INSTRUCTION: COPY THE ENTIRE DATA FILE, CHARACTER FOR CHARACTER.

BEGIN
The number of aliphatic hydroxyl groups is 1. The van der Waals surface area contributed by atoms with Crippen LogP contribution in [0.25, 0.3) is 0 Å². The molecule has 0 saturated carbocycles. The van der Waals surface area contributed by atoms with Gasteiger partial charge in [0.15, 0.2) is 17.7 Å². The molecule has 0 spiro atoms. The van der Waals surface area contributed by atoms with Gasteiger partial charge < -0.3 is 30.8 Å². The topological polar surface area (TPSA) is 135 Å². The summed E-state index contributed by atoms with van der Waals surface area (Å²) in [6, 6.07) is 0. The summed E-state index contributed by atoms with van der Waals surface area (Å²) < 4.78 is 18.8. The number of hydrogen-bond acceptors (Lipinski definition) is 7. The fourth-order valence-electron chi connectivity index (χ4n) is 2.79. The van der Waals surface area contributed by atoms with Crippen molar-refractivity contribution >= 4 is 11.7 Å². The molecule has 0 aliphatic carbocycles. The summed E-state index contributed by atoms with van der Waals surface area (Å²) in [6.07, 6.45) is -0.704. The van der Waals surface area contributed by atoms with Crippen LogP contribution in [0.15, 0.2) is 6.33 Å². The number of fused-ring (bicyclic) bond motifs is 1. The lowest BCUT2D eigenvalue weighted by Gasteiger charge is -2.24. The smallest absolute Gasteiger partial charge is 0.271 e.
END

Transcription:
The number of aliphatic hydroxyl groups is 1. The van der Waals surface area contributed by atoms with Crippen LogP contribution in [0.25, 0.3) is 0 Å². The molecule has 0 saturated carbocycles. The van der Waals surface area contributed by atoms with Gasteiger partial charge in [0.15, 0.2) is 17.7 Å². The molecule has 0 spiro atoms. The van der Waals surface area contributed by atoms with Gasteiger partial charge < -0.3 is 30.8 Å². The topological polar surface area (TPSA) is 135 Å². The summed E-state index contributed by atoms with van der Waals surface area (Å²) in [6, 6.07) is 0. The summed E-state index contributed by atoms with van der Waals surface area (Å²) < 4.78 is 18.8. The number of hydrogen-bond acceptors (Lipinski definition) is 7. The fourth-order valence-electron chi connectivity index (χ4n) is 2.79. The van der Waals surface area contributed by atoms with Crippen molar-refractivity contribution >= 4 is 11.7 Å². The molecule has 0 aliphatic carbocycles. The summed E-state index contributed by atoms with van der Waals surface area (Å²) in [6.07, 6.45) is -0.704. The van der Waals surface area contributed by atoms with Crippen LogP contribution in [0.15, 0.2) is 6.33 Å². The number of fused-ring (bicyclic) bond motifs is 1. The lowest BCUT2D eigenvalue weighted by Gasteiger charge is -2.24. The smallest absolute Gasteiger partial charge is 0.271 e.